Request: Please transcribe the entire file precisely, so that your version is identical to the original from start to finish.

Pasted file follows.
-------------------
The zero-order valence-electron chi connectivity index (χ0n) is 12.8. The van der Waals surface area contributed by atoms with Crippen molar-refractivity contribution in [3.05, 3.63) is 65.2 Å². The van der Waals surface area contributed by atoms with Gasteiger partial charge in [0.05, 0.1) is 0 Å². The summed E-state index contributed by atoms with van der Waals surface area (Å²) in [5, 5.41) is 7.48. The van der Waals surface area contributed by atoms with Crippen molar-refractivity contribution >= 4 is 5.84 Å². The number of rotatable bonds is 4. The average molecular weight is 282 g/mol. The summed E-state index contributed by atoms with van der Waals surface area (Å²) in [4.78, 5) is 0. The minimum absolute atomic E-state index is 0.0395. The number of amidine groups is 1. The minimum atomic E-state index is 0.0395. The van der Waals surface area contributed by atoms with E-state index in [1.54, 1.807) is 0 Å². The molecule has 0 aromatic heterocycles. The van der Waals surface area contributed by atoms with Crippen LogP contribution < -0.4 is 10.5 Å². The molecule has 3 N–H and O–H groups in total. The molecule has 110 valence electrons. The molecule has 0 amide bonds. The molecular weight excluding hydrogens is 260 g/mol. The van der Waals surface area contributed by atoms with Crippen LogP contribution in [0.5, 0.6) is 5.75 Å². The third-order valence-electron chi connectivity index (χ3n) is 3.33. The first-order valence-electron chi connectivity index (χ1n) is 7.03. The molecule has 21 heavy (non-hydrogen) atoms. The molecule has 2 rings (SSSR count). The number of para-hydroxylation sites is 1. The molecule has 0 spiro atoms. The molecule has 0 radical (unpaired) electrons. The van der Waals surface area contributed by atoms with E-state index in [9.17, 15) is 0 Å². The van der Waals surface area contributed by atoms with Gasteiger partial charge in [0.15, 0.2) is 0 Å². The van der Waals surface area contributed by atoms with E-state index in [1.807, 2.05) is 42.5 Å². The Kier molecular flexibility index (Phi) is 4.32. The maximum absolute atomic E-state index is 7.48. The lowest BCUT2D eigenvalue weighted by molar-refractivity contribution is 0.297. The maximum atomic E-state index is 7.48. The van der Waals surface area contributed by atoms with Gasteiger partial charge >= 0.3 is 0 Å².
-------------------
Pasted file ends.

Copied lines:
The zero-order valence-electron chi connectivity index (χ0n) is 12.8. The van der Waals surface area contributed by atoms with Crippen molar-refractivity contribution in [3.05, 3.63) is 65.2 Å². The van der Waals surface area contributed by atoms with Gasteiger partial charge in [0.05, 0.1) is 0 Å². The summed E-state index contributed by atoms with van der Waals surface area (Å²) in [5, 5.41) is 7.48. The van der Waals surface area contributed by atoms with Crippen molar-refractivity contribution >= 4 is 5.84 Å². The number of rotatable bonds is 4. The average molecular weight is 282 g/mol. The summed E-state index contributed by atoms with van der Waals surface area (Å²) in [4.78, 5) is 0. The minimum absolute atomic E-state index is 0.0395. The number of amidine groups is 1. The minimum atomic E-state index is 0.0395. The van der Waals surface area contributed by atoms with E-state index in [1.54, 1.807) is 0 Å². The molecule has 0 aromatic heterocycles. The van der Waals surface area contributed by atoms with Crippen LogP contribution < -0.4 is 10.5 Å². The molecule has 3 N–H and O–H groups in total. The molecule has 110 valence electrons. The molecule has 0 amide bonds. The molecular weight excluding hydrogens is 260 g/mol. The van der Waals surface area contributed by atoms with Crippen LogP contribution in [0.5, 0.6) is 5.75 Å². The third-order valence-electron chi connectivity index (χ3n) is 3.33. The first-order valence-electron chi connectivity index (χ1n) is 7.03. The molecule has 21 heavy (non-hydrogen) atoms. The molecule has 2 rings (SSSR count). The number of para-hydroxylation sites is 1. The molecule has 0 spiro atoms. The molecule has 0 radical (unpaired) electrons. The van der Waals surface area contributed by atoms with E-state index in [9.17, 15) is 0 Å². The van der Waals surface area contributed by atoms with Gasteiger partial charge in [0.15, 0.2) is 0 Å². The van der Waals surface area contributed by atoms with E-state index in [1.807, 2.05) is 42.5 Å². The Kier molecular flexibility index (Phi) is 4.32. The maximum absolute atomic E-state index is 7.48. The lowest BCUT2D eigenvalue weighted by molar-refractivity contribution is 0.297. The maximum atomic E-state index is 7.48. The van der Waals surface area contributed by atoms with Gasteiger partial charge >= 0.3 is 0 Å².